Water is supplied by three deep wells and is piped to 75% of households. A fourth well is planned. Sewage is piped and receives secondary treatment. The remaining 25% of households use individual water wells and septic systems. Natural gas from Enstar is primarily used for home heating purposes. Homer Electric Association operates the Bradley Lake Hydroelectric Project and is part owner of the Alaska Electric Generation & Transmission Cooperative. It also purchases electricity from Chugach Electric. A borough refuse transfer station is located on Redoubt Ave. The borough landfill is located in nearby Soldotna, at mile 110.4 Sterling Highway. Electricity is provided by Homer Electric Association, Incorporated. There are 5 schools located in the community, attended by 1,625 students. Local hospitals or health clinics include Dena’ina Health Clinic Central Peninsula General Hospital in Soldotna various private practitioners. The Kenai Health Center is a qualified Emergency Care Center. Specialized Care: Central Peninsula Counseling Services Central Peninsula Mental Health Assoc. / Sprucewood Lodge Forget-Me-Not Care Center Community Outreach Program. Kenai is a highway town/Sub-Regional Center it is part of the Southern EMS Region. Emergency Services have highway coastal airport and floatplane access and are within 30 minutes of a higher-level satellite health care facility. Emergency service is provided by 911 Telephone Service and paid EMS Service. Auxiliary health care is provided by Kenai Fire Dept. (907-283-7879).
The city is the center of the oil and gas industry, providing services and supplies for Cook Inlet’s oil and natural gas drilling and exploration. Tesoro Alaska’s oil refinery is located in North Kenai. Both in-state and out-of-state visitors provide a significant industry on the peninsula. Other important economic sectors include sports, subsistence, and commercial fishing, fish processing, timber and lumber, agriculture, transportation services, construction, and retail trade. In 2010, 226 area residents held commercial fishing permits. The largest employers are the borough school district, Unocal, Peak Oilfield Services, the borough, and Central Peninsula General Hospital. The Challenger Learning Center of Alaska was completed in Spring 2000. Logging of timber killed by spruce bark beetle also occurs in the area.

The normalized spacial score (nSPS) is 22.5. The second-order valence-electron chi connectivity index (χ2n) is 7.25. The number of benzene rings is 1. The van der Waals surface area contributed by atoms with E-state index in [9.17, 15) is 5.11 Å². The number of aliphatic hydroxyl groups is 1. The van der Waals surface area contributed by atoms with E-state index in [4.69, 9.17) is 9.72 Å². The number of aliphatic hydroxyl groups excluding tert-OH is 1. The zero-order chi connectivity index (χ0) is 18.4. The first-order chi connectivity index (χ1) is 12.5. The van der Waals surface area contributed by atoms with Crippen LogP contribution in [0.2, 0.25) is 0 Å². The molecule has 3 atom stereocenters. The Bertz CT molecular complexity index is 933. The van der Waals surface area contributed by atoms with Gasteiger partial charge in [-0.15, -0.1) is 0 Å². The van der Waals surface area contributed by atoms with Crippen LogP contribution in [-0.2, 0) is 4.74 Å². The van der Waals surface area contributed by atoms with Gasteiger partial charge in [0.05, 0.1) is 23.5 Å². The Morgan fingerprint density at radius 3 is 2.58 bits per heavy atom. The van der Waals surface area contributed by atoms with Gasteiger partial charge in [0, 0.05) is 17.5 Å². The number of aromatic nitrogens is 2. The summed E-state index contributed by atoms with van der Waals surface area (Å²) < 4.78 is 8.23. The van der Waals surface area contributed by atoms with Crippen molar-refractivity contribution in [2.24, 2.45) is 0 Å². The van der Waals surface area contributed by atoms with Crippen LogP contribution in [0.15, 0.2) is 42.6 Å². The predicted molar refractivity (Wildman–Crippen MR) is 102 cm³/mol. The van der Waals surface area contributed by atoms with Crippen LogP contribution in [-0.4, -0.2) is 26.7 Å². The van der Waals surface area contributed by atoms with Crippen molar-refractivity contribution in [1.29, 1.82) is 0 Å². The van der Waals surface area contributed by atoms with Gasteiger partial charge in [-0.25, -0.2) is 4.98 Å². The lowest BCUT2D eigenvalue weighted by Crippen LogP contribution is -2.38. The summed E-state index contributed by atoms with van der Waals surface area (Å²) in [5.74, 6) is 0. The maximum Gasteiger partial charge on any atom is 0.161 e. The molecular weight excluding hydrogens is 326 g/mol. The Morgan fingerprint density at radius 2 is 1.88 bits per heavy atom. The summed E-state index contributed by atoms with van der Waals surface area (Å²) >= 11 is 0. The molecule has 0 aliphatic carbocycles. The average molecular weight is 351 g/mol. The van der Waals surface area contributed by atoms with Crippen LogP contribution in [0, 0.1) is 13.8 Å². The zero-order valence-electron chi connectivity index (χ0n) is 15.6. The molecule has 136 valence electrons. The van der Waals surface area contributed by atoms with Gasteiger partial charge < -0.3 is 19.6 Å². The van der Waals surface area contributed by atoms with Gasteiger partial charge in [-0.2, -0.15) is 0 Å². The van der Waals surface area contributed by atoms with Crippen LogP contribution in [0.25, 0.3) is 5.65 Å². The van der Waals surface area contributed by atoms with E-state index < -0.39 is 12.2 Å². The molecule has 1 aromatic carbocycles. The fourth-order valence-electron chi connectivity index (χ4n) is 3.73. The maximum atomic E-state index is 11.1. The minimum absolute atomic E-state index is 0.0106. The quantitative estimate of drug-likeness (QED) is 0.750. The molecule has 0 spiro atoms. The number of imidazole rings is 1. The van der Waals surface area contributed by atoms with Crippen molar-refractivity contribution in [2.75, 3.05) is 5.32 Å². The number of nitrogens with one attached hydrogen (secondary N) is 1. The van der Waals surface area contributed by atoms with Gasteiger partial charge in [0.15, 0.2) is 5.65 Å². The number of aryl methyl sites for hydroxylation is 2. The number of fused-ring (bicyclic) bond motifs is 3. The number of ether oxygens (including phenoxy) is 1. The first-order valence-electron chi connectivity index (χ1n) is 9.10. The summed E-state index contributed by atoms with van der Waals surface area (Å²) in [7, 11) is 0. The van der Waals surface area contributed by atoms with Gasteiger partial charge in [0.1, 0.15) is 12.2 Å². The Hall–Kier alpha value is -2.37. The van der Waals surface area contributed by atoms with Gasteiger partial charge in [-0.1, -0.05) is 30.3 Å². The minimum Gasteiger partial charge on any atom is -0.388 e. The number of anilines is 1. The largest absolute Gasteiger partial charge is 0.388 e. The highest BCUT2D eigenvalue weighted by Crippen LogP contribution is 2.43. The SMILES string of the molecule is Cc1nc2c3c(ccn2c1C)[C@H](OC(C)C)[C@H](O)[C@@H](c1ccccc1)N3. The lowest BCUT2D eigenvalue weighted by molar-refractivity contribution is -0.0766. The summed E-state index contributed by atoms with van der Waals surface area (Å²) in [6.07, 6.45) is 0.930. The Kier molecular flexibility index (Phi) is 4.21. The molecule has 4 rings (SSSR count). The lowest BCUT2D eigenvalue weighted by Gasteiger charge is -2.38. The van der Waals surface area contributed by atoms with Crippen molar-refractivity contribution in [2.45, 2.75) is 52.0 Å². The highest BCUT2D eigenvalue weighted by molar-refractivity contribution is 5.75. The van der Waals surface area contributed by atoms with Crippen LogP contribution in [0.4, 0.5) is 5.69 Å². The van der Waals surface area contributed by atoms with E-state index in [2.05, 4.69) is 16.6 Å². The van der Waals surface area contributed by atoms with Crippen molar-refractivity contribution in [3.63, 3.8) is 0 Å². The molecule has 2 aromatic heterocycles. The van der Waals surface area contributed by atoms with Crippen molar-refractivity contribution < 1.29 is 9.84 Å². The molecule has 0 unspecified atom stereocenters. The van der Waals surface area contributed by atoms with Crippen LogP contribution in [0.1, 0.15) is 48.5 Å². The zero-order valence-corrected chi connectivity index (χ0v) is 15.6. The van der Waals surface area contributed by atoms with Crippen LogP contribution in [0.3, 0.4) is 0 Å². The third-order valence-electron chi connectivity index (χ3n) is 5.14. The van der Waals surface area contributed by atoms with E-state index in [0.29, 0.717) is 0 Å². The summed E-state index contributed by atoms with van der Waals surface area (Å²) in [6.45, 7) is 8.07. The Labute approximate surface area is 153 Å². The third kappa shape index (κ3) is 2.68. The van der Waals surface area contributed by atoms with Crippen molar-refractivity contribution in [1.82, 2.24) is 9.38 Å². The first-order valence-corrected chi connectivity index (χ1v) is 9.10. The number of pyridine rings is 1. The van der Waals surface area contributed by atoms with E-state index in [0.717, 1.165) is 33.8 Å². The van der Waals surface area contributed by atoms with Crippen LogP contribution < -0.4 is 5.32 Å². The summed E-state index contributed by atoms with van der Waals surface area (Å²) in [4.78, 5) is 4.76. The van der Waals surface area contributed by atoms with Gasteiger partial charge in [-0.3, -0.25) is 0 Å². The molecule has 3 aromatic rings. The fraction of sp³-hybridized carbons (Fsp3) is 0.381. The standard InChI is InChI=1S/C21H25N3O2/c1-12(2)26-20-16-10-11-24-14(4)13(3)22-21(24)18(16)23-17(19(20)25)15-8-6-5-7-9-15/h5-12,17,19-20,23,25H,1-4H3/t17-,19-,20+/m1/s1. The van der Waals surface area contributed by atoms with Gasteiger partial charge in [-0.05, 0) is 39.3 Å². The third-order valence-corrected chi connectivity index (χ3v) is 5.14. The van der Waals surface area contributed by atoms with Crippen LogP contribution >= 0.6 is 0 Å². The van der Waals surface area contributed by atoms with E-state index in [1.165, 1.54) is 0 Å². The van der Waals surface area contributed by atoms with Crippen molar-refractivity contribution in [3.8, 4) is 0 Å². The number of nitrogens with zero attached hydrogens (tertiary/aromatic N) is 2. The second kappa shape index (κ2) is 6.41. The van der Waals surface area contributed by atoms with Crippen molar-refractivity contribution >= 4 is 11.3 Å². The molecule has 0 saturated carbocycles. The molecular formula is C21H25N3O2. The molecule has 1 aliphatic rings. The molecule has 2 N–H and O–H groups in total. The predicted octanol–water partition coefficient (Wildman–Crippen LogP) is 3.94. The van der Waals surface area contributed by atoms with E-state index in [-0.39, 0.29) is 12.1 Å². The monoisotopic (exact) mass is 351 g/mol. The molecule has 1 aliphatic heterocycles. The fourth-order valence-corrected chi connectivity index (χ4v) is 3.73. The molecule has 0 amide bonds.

The 2006-2010 American Community Survey (ACS) estimated 3,3151 residents as employed. The public sector employed 16.0%1 of all workers. The local unemployment rate was 10.9%1. The percentage of workers not in labor force was 29.5%1. The ACS surveys established that average median household income (in 2010 inflation-adjusted dollars) was $52,701 (MOE +/-$4,856)1. The per capita income (in 2010 inflation-adjusted dollars) was $27,921 (MOE +/-$2,087)1. About 10.3%1 of all residents had incomes below the poverty level.
1 All ACS statistics are published with their repective margin of error (MOE). Some of the statistics here are calculated from the original ACS data. The MOE was unable to be carried through the calculations.
Kenai has access to the Sterling Highway. The city-owned Kenai Municipal Airport provides a 7,830 by 150′ asphalt runway, a 2,000′ by 60′ gravel strip, a float plane strip, and helicopter service. A flight service station is available. Float plane facilities are also available at Island Lake and Arness Lake. There are five additional privately-owned airstrips in the vicinity. The Kenai City Dock and boat ramp are located near the mouth of the Kenai River. There are also a number of private commercial fish processing docks. Moorage is by buoys anchored in the Kenai River.
Economic Development – Patrons of the Kenai Visitors and Cultural Center
11471 Kenai Spur Hwy.
Kenai, AK 99611
Electric Utility – Homer Electric Association, Incorporated
3977 Lake Street
Homer, AK 99603
Urban Corporation – Kenai Natives Association, Incorporated
215 Fidalgo Ave. #101
Kenai, AK 99611-7776
Regional Development – Kenai Peninsula Economic Development District
14896 Kenai Spur Hwy., #103A
Real Estate Alaska
address: Kenai Peninsula, Alaska
phone number: (855) 732-6109